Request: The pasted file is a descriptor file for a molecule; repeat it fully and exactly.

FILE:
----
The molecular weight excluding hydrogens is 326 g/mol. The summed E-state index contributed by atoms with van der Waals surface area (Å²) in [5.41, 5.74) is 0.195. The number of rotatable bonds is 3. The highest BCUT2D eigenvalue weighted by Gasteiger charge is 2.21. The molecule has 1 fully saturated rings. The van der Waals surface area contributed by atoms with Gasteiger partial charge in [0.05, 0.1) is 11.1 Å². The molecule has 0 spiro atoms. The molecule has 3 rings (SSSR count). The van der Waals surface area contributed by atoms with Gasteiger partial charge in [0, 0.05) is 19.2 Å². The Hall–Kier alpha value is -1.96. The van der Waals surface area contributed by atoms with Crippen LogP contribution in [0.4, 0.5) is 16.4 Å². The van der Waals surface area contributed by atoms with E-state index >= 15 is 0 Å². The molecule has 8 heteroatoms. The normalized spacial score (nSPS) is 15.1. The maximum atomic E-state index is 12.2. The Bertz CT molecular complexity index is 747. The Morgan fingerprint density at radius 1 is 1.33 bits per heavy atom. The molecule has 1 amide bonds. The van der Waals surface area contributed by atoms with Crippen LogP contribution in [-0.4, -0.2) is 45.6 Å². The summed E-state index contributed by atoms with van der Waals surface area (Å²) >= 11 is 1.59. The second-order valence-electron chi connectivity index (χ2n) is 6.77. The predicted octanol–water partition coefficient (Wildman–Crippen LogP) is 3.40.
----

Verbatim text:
The molecular weight excluding hydrogens is 326 g/mol. The summed E-state index contributed by atoms with van der Waals surface area (Å²) in [5.41, 5.74) is 0.195. The number of rotatable bonds is 3. The highest BCUT2D eigenvalue weighted by Gasteiger charge is 2.21. The molecule has 1 fully saturated rings. The van der Waals surface area contributed by atoms with Gasteiger partial charge in [0.05, 0.1) is 11.1 Å². The molecule has 0 spiro atoms. The molecule has 3 rings (SSSR count). The van der Waals surface area contributed by atoms with Gasteiger partial charge in [0, 0.05) is 19.2 Å². The Hall–Kier alpha value is -1.96. The van der Waals surface area contributed by atoms with Crippen LogP contribution in [0.4, 0.5) is 16.4 Å². The van der Waals surface area contributed by atoms with E-state index >= 15 is 0 Å². The molecule has 8 heteroatoms. The normalized spacial score (nSPS) is 15.1. The maximum atomic E-state index is 12.2. The Bertz CT molecular complexity index is 747. The Morgan fingerprint density at radius 1 is 1.33 bits per heavy atom. The molecule has 1 amide bonds. The van der Waals surface area contributed by atoms with Crippen LogP contribution in [-0.4, -0.2) is 45.6 Å². The summed E-state index contributed by atoms with van der Waals surface area (Å²) >= 11 is 1.59. The second-order valence-electron chi connectivity index (χ2n) is 6.77. The predicted octanol–water partition coefficient (Wildman–Crippen LogP) is 3.40.